A new class, "Traditional Ecological Knowledge: Ethnoecology," is being offered spring semester.
The three-credit course will be taught on Wednesdays from 1 to 4 p.m. by Dr. Craig Gerlach. The course surveys the basic concepts of ethnoecology, which is the subject of new epistemological and methodological directions resulting from the rise of interdisciplinary linkages between and among the social, natural and ecological sciences, and by new interest in traditional or indigenous knowledge.
Ethnoecology for some is the scientific study of the way different groups of people in different locations understand the world around them, interact with the environment within which they live and how these interactions and relationships are spatially structured and sustained over time.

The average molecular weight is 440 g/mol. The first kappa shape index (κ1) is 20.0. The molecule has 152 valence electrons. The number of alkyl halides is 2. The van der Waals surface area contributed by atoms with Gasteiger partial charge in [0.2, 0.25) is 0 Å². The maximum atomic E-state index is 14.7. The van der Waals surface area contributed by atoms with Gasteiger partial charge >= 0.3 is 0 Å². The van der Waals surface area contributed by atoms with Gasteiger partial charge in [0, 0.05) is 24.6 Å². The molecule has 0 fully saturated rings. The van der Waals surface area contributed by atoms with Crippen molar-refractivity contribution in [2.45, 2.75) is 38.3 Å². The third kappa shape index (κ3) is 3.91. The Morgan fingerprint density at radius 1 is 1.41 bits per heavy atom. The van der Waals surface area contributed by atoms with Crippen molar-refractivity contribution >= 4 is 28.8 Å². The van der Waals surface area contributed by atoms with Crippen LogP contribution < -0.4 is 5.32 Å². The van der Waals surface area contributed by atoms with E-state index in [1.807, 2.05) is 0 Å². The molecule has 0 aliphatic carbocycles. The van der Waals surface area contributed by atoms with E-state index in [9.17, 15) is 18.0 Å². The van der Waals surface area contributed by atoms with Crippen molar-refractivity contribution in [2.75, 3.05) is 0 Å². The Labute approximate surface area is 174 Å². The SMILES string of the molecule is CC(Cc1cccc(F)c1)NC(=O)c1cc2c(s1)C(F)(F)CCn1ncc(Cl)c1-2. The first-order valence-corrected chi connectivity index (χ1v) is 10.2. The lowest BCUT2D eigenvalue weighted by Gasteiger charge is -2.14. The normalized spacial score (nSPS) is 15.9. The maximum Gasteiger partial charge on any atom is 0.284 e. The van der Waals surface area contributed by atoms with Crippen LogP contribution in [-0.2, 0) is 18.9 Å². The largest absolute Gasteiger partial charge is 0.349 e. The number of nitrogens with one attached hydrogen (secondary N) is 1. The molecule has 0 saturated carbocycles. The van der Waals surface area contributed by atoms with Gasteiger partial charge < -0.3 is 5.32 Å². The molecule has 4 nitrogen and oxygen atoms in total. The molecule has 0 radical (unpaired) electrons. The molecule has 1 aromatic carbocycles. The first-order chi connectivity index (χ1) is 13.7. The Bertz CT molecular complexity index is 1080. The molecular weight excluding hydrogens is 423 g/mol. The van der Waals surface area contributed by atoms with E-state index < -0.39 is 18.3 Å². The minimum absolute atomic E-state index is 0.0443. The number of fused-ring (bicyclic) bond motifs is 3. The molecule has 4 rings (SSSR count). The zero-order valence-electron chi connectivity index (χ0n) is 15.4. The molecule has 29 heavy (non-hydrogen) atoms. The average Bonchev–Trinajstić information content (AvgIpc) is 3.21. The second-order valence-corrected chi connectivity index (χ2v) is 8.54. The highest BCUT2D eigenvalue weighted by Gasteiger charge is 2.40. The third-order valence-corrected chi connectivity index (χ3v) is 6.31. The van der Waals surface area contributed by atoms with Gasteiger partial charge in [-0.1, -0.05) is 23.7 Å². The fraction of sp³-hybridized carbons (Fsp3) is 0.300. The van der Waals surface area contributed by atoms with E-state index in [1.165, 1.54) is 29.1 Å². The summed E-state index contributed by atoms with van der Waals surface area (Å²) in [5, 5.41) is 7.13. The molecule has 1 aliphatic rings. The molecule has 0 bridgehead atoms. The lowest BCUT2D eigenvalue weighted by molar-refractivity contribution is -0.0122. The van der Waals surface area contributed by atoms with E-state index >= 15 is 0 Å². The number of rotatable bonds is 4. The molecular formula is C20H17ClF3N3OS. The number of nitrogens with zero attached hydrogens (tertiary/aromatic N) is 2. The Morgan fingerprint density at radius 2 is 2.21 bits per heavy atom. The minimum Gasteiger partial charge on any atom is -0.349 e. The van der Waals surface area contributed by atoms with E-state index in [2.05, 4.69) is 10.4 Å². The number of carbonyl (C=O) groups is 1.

"We will cover all basic ares of the globe, review methods and techniques for collecting and analyzing ethnological data and draw examples from ethnobotany and ethnozoology," Gerlach said. "The new and emerging field of a different ethnoecology offers new insights into human-environment interactions and of the sacred and secular relationship of people to place."
The course is CCS F612. Gerlach can be reached at 474-6752.